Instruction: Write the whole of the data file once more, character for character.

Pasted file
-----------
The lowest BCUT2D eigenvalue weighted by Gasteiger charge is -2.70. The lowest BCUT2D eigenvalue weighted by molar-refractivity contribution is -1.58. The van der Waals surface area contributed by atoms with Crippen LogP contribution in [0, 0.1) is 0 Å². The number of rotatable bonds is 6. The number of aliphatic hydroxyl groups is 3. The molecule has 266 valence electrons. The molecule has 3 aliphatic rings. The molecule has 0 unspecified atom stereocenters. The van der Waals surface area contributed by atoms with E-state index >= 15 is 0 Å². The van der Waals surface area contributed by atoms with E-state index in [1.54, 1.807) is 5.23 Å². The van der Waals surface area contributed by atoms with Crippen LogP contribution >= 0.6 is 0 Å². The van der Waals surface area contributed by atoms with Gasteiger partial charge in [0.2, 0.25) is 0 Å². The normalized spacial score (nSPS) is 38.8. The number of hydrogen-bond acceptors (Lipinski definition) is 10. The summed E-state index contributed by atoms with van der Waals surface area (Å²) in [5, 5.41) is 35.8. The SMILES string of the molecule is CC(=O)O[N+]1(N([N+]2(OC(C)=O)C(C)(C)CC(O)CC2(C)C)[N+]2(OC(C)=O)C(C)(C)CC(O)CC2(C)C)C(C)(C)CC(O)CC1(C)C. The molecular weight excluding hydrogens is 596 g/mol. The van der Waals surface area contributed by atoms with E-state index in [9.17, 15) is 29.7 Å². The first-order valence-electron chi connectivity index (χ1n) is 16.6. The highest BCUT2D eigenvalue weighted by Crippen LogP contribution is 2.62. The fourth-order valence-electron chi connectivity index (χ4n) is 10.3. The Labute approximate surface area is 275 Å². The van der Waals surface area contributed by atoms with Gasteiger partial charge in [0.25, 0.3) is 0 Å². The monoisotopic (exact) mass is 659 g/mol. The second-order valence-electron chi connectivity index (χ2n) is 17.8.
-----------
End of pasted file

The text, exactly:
The lowest BCUT2D eigenvalue weighted by Gasteiger charge is -2.70. The lowest BCUT2D eigenvalue weighted by molar-refractivity contribution is -1.58. The van der Waals surface area contributed by atoms with Crippen LogP contribution in [0, 0.1) is 0 Å². The number of rotatable bonds is 6. The number of aliphatic hydroxyl groups is 3. The molecule has 266 valence electrons. The molecule has 3 aliphatic rings. The molecule has 0 unspecified atom stereocenters. The van der Waals surface area contributed by atoms with E-state index >= 15 is 0 Å². The van der Waals surface area contributed by atoms with E-state index in [1.54, 1.807) is 5.23 Å². The van der Waals surface area contributed by atoms with Crippen LogP contribution >= 0.6 is 0 Å². The van der Waals surface area contributed by atoms with Gasteiger partial charge in [0.2, 0.25) is 0 Å². The normalized spacial score (nSPS) is 38.8. The number of hydrogen-bond acceptors (Lipinski definition) is 10. The summed E-state index contributed by atoms with van der Waals surface area (Å²) in [5, 5.41) is 35.8. The SMILES string of the molecule is CC(=O)O[N+]1(N([N+]2(OC(C)=O)C(C)(C)CC(O)CC2(C)C)[N+]2(OC(C)=O)C(C)(C)CC(O)CC2(C)C)C(C)(C)CC(O)CC1(C)C. The molecular weight excluding hydrogens is 596 g/mol. The van der Waals surface area contributed by atoms with E-state index in [9.17, 15) is 29.7 Å². The first-order valence-electron chi connectivity index (χ1n) is 16.6. The highest BCUT2D eigenvalue weighted by Crippen LogP contribution is 2.62. The fourth-order valence-electron chi connectivity index (χ4n) is 10.3. The Labute approximate surface area is 275 Å². The van der Waals surface area contributed by atoms with Gasteiger partial charge in [0.25, 0.3) is 0 Å². The monoisotopic (exact) mass is 659 g/mol. The second-order valence-electron chi connectivity index (χ2n) is 17.8.